Ohio Supreme Court Rules Private Charter School Management Firm Owns Public Assets

Yesterday Ohio’s elected, Republican-dominated supreme court ruled that a privately held, for-profit charter management company, White Hat Management, owns the equipment and assets of several White Hat Hope Academies and Life Skills Academies that had sought to sever ties with White Hat and hire a new management company to run the schools. White Hat is owned by Akron entrepreneur and Republican mega-donor David Brennan.  The boards of ten Hope and Life Skills Academies had filed a lawsuit to recover assets purchased with public dollars that White Hat said its contract awarded to the management company.

The Columbus Dispatch describes Justice Judith Ann Lanzinger’s decision for the majority: “that charter school operators perform a governmental function and establish a fiduciary relationship with the schools they manage in purchasing school equipment, contrary to the position taken by White Hat.”  The Dispatch continues: “Current law largely does not address the duties of school operators and does not restrict the provisions of contracts between operators and charter schools, Lanzinger wrote.”

Over ten years, the Dispatch reports, the state paid approximately $100 million to the ten schools in Cleveland and Akron.  All the schools contracted with White Hat in 2005, agreeing to turn over 95 percent of each school’s state funding to pay teacher salaries, building rentals, utilities, and other expenses, an agreement known as a “sweeps contract” in which the management company receives virtually all of the school’s revenue and handles all of its operations with little day-to-day oversight by the school’s board.  The Akron Beacon Journal explains: “The dispute arose when the school boards and White Hat parted ways.  The school boards wanted to change management companies, but White Hat said that by virtue of its contract, it owned the assets of the schools, and the boards would need to move to a new location and acquire their own equipment and supplies, or buy the assets of the schools from White Hat.  The schools argued that the assets, purchased with public money, did not belong to White Hat.”

It is not surprising that the boards of the schools failed to negotiate a careful, tough contract with the management company to protect the schools’ assets for the schools.  It has been known for years that White Hat played an active role in helping recruit members of the boards of its schools—board members whose job was supposedly to oversee the performance of the management company.  In March of 2014, Doug Livingston reported for the Akron Beacon Journal that several board members of White Hat schools admitted openly that they had been recruited by White Hat Management to sit on charter school boards, despite that the IRS expects “a bright line between the charter-school governing board and the management company hired to run the school.  The company should not create the board or recruit its members, and any evidence of boilerplate contracts from one school to the next suggests the company many be in control.”  One board member told the Beacon Journal that White Hat had asked her to serve on the boards of four of its schools.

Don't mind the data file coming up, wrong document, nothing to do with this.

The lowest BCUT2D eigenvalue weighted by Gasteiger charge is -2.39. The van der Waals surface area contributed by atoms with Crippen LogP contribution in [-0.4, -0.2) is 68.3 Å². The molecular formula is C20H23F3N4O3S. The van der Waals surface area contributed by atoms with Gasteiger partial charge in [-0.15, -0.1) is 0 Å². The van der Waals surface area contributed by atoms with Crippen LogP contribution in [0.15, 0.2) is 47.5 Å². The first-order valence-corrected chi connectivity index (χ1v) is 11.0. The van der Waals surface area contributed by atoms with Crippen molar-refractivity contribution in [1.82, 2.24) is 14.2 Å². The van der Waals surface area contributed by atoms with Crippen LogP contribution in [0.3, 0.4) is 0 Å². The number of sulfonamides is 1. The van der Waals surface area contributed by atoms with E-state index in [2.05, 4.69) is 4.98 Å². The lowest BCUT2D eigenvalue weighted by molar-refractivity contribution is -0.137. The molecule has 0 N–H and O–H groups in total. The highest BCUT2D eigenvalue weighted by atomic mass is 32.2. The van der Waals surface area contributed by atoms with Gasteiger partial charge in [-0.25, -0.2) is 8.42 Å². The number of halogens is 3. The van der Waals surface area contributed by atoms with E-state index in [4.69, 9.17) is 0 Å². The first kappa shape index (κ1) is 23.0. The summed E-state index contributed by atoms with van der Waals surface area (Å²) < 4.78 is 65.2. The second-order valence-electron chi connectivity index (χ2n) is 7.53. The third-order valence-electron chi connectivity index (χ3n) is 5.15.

Stephen Dyer of Innovation Ohio explains that Justice Lanzinger received a $5,000 campaign donation from David Brennan in 2004.  Chief Justice Maureen O’Connor received campaign donations from Brennan in 2002, 2008, and 2010, totaling $11,900.  Justice Judith French received a donation last year from Brennan of $7,200.  Dyer notes that Justice Terrence O’Donnell, who has received $15,000 from Brennan over the years, recused himself.  Justice Paul Pfeiffer has not accepted a campaign donation from Brennan since the early 1990s.

Pfeiffer was the lone Republican dissenter from yesterday’s majority opinion, and he made his independence explicit: “The contracts in this case are plainly and obviously unconscionable.  The contracts require that after the public pays to buy those materials for a public use, the public must then pay the companies if it wants to retain ownership of the materials.  This contract term is not merely unwise as the opinion would have us believe; it is extremely unfair, so unfair, in fact, as to be unconscionable.  The contract term is so one-sided that we should refuse to enforce it.”  Justice William O’Neill, the court’s only Democrat, calls White Hat’s contracts with its charter schools, “a fraudulent conversion of public funds into personal profit.”

Two weeks ago, Brent Larkin, the Plain Dealer‘s editorial director from 1991 until his retirement in 2009, commented on the pending decision of the state supreme court in the White Hat Case: “White Hat is owned by Akron’s David Brennan.  He and William Lager, owner of the Columbus-based Electronic Classroom of Tomorrow, who have made millions by taking our money and not educating kids, have funneled more than $6 million into Republican candidates and causes.” “Operators of Ohio’s growing number of lousy charter schools are one win away from hitting a trifecta.  They’ve got the legislature in their hip pocket and a governor who is an inexplicable and inexcusable no-show on the issue.  Two down, one to go: The payoff for controlling the judiciary won’t be millions.  It’ll be tens, maybe hundreds, of millions. And every single penny of it will come from your pocket.  Only in Ohio could charter school operators come this close to essentially having their way with all three branches of government.”

Yesterday the Ohio Supreme Court confirmed Larkin’s fears.